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Switches are crucial elements for the construction of complex molecular machinery. There are numerous examples of supramolecular systems that can interconvert between two or more distinct states via photochemical, electrochemical or chemical stimuli.1 However, most examples of switching self-assembled supramolecules involve systems in which the structures alternate between two extreme states. Specifically, a discrete and well-defined supramolecule can be induced to disassemble into its constituent subunits2, 3 or to form higher-order and ill-defined aggregates (e.g. self assembled polymers, gels).4 On the other hand, switching between two discrete and well-defined assemblies of relatively high molecularity (> 8 subunits), which are robust enough to form with high fidelity, yet sensitive enough to switch induced by subtle changes in the environment remains a challenge.5 Here we show the reversible switching between a self-assembled hexadecamer (H) and an octamer (O) with high fidelity (e.g. from ~100% H to ~100% O) by simply changing the solvent from CD3CN to CDCl3 respectively. Our results suggest that the switching is triggered by an unprecedented indirect mechanism resulting from a subtle interplay between the lower activity of potassium iodide in CDCl3 and the steric crowding within the supramolecule.
Lipophilic guanosine derivatives self-assemble into planar hydrogen-bonded tetramers (G-tetrads, Figure 1), which further stack to form supramolecules known as G-quadruplexes.6 We have demonstrated that the supramolecular properties of 8-phenyl-2'-deoxyguanosine derivatives (8PhGs), such as their thermal stability and their selectivity for binding metal cations, can be modulated by the presence of a para- (pAGi) or a meta- (mAGi) acetyl group.7 In organic media and under identical conditions, pAGi forms an octamer whereas mAGi forms a hexadecamer. In fact, the 8-(m-acetylphenyl)- moiety induces the formation of hexadecamers very reliably, in both organic and aqueous media and even with large, sterically demanding groups like dendrons attached to the sugar ring.8
Similar to mAGi, titration of a solution of the novel 8-(m-ethoxycarbonylphenyl)-2'-deoxyguanosine (mECGi) with KI in CD3CN shows initially the formation of an octamer (at low [KI], Figure 2a). The eventual addition of more KI (0.5 eq.) leads to the formation of a hexadecamer with high fidelity (Figure 2b).9 The 1H NMR spectrum shows the characteristic double set of signals corresponding to two pairs of tetrads (N1H) in different chemical environments (Figure 2b). The 2D NOESY spectrum also shows signature cross peaks that are characteristic of the hexadecamer (mAGi)16 (Figure S8).9 DOSY NMR experiments in CD3CN gives a molecular translational coefficient (D) value of (6.05 ± 0.15) × 10−10 m2 s−1 at 298 K, corresponding to a hydrodynamic radius (rH) of 10.6 Å.10, 11 Similarly, vapor pressure osmometry (VPO) measurements of mECGi in CD3CN gives a molecular weight of 9,192 Da, which is consistent to the value expected for a hexadecamer12.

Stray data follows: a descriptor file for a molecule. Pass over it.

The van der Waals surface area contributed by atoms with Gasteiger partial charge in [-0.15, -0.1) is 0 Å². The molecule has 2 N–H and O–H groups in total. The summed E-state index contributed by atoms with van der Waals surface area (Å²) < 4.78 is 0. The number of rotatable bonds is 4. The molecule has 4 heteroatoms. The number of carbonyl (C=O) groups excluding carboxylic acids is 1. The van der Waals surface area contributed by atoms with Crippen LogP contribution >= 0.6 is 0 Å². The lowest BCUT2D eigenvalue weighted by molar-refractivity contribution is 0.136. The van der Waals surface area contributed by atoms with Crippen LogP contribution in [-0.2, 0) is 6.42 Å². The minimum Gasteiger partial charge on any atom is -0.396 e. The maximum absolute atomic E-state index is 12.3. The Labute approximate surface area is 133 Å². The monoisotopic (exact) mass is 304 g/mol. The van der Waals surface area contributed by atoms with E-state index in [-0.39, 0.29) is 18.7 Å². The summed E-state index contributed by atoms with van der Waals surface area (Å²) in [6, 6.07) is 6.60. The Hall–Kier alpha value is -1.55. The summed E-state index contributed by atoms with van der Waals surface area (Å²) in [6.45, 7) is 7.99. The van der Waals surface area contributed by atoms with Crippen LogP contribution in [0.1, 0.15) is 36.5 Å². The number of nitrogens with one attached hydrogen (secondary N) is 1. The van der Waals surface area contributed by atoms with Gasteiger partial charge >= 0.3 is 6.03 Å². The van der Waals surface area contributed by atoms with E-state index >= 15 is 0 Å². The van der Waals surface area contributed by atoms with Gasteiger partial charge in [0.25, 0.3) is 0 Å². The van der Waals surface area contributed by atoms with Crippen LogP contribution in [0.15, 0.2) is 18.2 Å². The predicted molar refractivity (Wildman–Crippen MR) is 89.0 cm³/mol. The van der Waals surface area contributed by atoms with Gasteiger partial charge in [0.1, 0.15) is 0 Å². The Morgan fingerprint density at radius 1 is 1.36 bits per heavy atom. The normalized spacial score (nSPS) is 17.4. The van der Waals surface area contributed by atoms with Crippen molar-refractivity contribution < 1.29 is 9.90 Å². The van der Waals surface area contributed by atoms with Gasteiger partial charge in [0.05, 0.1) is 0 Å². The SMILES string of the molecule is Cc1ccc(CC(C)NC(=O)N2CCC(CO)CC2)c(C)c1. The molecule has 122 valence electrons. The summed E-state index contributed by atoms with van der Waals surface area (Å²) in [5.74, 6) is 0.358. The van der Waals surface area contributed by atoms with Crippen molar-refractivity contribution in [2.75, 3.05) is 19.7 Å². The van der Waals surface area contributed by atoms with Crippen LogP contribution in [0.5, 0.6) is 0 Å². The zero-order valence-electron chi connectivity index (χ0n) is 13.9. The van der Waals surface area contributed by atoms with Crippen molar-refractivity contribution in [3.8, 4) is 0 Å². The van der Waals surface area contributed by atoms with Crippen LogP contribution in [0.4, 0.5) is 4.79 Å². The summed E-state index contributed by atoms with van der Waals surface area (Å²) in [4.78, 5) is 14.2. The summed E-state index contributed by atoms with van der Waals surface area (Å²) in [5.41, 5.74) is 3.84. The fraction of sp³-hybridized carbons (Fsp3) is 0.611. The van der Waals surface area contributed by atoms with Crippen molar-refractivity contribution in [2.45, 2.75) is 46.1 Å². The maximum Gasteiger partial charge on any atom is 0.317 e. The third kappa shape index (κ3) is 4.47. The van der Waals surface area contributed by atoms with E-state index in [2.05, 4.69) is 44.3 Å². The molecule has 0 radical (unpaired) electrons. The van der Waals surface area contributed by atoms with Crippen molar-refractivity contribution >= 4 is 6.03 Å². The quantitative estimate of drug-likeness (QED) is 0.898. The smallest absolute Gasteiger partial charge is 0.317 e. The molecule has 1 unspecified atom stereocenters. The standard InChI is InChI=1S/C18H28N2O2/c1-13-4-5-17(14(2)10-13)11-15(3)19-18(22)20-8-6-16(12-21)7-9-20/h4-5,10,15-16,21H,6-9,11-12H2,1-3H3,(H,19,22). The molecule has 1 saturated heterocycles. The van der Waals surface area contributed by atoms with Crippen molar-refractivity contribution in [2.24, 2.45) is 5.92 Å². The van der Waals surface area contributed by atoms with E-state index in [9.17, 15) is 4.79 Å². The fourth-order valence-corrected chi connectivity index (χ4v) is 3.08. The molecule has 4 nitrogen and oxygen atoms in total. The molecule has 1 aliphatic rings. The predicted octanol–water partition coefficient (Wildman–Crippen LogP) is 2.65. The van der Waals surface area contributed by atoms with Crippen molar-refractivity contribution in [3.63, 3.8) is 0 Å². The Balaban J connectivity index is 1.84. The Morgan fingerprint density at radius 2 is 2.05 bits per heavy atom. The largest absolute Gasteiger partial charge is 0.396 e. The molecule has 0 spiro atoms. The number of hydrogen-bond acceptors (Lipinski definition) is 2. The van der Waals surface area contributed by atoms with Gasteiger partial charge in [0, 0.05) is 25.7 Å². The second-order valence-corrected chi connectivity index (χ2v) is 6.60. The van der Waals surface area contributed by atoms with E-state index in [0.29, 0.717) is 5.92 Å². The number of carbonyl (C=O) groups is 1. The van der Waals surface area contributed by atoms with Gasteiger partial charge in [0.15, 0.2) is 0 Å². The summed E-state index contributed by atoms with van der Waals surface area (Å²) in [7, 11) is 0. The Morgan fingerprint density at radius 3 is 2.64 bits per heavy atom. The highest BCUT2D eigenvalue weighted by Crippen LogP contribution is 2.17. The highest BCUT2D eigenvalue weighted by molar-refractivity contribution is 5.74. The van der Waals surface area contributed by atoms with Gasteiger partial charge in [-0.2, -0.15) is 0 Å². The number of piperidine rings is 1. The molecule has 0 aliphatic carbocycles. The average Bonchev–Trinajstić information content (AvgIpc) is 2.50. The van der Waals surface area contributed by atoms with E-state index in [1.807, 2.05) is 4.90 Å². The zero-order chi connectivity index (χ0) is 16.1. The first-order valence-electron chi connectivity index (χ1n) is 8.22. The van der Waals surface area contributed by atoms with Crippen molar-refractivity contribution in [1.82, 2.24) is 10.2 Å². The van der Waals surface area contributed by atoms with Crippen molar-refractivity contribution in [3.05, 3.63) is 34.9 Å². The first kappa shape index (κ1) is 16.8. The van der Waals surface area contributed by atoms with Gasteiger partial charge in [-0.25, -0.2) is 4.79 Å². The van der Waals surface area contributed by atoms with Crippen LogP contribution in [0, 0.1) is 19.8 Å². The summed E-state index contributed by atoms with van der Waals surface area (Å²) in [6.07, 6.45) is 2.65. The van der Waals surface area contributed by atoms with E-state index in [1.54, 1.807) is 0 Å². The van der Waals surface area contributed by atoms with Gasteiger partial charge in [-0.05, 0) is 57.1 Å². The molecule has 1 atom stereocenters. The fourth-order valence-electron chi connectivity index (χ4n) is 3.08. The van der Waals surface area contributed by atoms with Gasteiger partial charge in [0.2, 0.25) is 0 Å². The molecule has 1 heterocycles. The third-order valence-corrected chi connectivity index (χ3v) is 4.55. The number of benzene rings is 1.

Although similar, the resulting hexadecamers formed by mECGi and mAGi have important differences. Dose-response curves show that the proportion of (mECGi)16 is higher than that of (mAGi)16 at the corresponding values of log [KI] (Figure 3a).13 Analysis of such curves yield Hill coefficients (nH) of 5.4 ± 0.4 for (mECGi)16 and 5.0 ± 0.6 for (mAGi)16, suggesting that the formation of the former might be slightly more cooperative.9, 13, 14 On the other hand, (mECGi)16 (Tm = 323.5 K) is thermally less stable than (mAGi)16 (Tm = 329.2 K) (Figure 3b). NMR studies show that the high level of cooperativity in the assembly and disassembly of these systems result from a very close-packing of the subunits.15 Thus, the increased steric repulsion induced by the larger ethoxy groups destabilizes (mECGi)16.
Surprisingly, and unlike mAGi that consistently forms a hexadecamer, changing the solvent to CDCl3 shifts the equilibrium from the hexadecamer (mECGi)16 towards the octamer (mECGi)8 (Figures 2e, 4 a–b). In solutions of (mECGi)16 in CD3CN with increasing proportions of CDCl3 it is possible to detect the presence of the octamer (mECGi)8 when the proportions of each solvent is 1:1 (Figure 2c). Beyond this point the amount of octamer increases until it becomes the main species (Figure 2d–e). The fact that the main species in Figure 2e shows only one set of signals indicates the formation of a D4-symmetrical octamer. The results of 2D NOESY (Figure S9) and DOSY experiments in CDCl3 are also consistent with the formation of an octamer, with the latter giving a D = (6.57 ± 0.12) × 10−10 m2 s−1 at 298 K, which corresponds to a hydrodynamic radius (rH) of 6.13 Å.9
We hypothesized that a change in the activity of the potassium cation, induced by a change in solvent, is at the heart of this phenomenon. But, how does changing the solvent decreases the activity? In a solvent of low relative permittivity, such as chloroform, KI is expected to exist primarily as a solvated contact ion pairs with practically no “free” solvated ions in solution and the energy of such contact ion pair is similar to that of a covalent bond.16 On the other hand, in a solvent of intermediate relative permittivity, such as acetonitrile, KI is expected to exist as a mixture of solvated contact ion pair and free solvated ions that are more available for complexation. 9